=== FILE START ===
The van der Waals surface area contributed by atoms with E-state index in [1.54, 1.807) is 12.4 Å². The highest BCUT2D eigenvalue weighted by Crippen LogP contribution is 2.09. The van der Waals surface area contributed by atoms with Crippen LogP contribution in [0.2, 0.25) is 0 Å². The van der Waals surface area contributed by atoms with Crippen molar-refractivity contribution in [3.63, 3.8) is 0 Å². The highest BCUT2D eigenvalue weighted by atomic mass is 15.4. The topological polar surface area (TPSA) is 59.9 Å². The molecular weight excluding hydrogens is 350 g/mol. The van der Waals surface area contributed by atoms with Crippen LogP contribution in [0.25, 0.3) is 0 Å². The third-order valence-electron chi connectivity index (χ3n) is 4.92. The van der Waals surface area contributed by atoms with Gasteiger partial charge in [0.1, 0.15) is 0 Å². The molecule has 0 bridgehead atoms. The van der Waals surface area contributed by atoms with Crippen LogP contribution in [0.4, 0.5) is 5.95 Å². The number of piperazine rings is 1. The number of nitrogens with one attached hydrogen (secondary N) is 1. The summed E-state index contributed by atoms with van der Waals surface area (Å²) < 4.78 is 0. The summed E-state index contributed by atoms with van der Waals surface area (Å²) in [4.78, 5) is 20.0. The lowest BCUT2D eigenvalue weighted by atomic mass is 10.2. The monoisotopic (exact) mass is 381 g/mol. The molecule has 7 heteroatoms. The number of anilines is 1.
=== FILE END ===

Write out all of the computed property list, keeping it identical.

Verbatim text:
The van der Waals surface area contributed by atoms with E-state index in [1.54, 1.807) is 12.4 Å². The highest BCUT2D eigenvalue weighted by Crippen LogP contribution is 2.09. The van der Waals surface area contributed by atoms with Crippen LogP contribution in [0.2, 0.25) is 0 Å². The van der Waals surface area contributed by atoms with Crippen molar-refractivity contribution in [3.63, 3.8) is 0 Å². The highest BCUT2D eigenvalue weighted by atomic mass is 15.4. The topological polar surface area (TPSA) is 59.9 Å². The molecular weight excluding hydrogens is 350 g/mol. The van der Waals surface area contributed by atoms with Crippen LogP contribution in [0.25, 0.3) is 0 Å². The third-order valence-electron chi connectivity index (χ3n) is 4.92. The van der Waals surface area contributed by atoms with Gasteiger partial charge in [0.1, 0.15) is 0 Å². The molecule has 0 bridgehead atoms. The van der Waals surface area contributed by atoms with Crippen LogP contribution in [0.4, 0.5) is 5.95 Å². The number of piperazine rings is 1. The number of nitrogens with one attached hydrogen (secondary N) is 1. The summed E-state index contributed by atoms with van der Waals surface area (Å²) < 4.78 is 0. The summed E-state index contributed by atoms with van der Waals surface area (Å²) in [4.78, 5) is 20.0. The lowest BCUT2D eigenvalue weighted by atomic mass is 10.2. The monoisotopic (exact) mass is 381 g/mol. The molecule has 7 heteroatoms. The number of anilines is 1.